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ERIC Number: ED554649
Record Type: Non-Journal
Publication Date: 2012
Pages: 119
Abstractor: As Provided
Reference Count: N/A
ISBN: 978-1-3030-6793-8
ISSN: N/A
Secondary Special Education Teachers' Usage of Technology for Instruction
Steinberg, Mary Anne
ProQuest LLC, Ph.D. Dissertation, University of Florida
The purpose of this study was to investigate how secondary special education teachers are using technology for instruction. Scott's (1981) Rational Perspective served as the theoretical perspective for this study. A survey was used to gather data pertaining to how secondary special education teachers were using technology for instruction and what they were asking their students to use for learning. Additionally, participants were asked to report how they were meeting the International Society for Technology in Education's Performance Indicators for Teachers. Participants included 311 randomly selected high school special education teachers from across the United States. The survey instrument was mailed to each participant at his/her school site. The results of descriptive data reveal that most secondary special education teachers are using technology for instruction and asking their students to use technology for learning. In addition, many are also meeting the ISTE Performance Indicators for Teachers. Multiple logistic regression revealed that factors such as teaching setting, school context, familiarity with ISTE performance indicators for teachers, what region of the United States the teachers currently lived and worked in, years of teaching experience, and primary disability of the students they taught were not associated with high or low technology usage. This study revealed that not only are general educators using technology for instruction but that special education students are also experiencing classroom environments where technology is being used. Furthermore, secondary special education teachers are utilizing technology to meet ISTE NETS*T. Unfortunately, none of the factors analyzed (teaching setting, school context, ISTE standards, region of US teachers lived and worked in, years of teaching experience, and primary disability of students taught) in this study were able to demonstrate an association with whether teachers were high or low technology users. [The dissertation citations contained here are published with the permission of ProQuest LLC. Further reproduction is prohibited without permission. Copies of dissertations may be obtained by Telephone (800) 1-800-521-0600. Web page: http://www.proquest.com/en-US/products/dissertations/individuals.shtml.]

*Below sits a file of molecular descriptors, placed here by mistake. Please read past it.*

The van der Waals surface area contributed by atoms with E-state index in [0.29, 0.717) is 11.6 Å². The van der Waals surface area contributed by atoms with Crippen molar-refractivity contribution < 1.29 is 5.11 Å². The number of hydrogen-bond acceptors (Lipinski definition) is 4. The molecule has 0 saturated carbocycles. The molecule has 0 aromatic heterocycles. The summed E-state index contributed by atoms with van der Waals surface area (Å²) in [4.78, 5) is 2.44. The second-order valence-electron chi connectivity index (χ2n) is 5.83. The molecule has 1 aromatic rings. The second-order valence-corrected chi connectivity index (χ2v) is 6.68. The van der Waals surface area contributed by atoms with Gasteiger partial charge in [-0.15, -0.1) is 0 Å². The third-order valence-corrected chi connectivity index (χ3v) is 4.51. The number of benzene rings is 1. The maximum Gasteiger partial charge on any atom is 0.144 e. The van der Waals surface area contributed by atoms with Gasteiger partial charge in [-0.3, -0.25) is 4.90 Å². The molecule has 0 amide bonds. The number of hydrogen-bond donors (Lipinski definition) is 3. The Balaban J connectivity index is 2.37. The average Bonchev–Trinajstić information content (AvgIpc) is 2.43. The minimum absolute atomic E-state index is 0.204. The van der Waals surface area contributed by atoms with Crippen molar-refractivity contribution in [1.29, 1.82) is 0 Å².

ProQuest LLC. 789 East Eisenhower Parkway, P.O. Box 1346, Ann Arbor, MI 48106. Tel: 800-521-0600; Web site: http://www.proquest.com/en-US/products/dissertations/individuals.shtml
Publication Type: Dissertations/Theses - Doctoral Dissertations
Education Level: Secondary Education
Audience: N/A
Language: English
Sponsor: N/A
Authoring Institution: N/A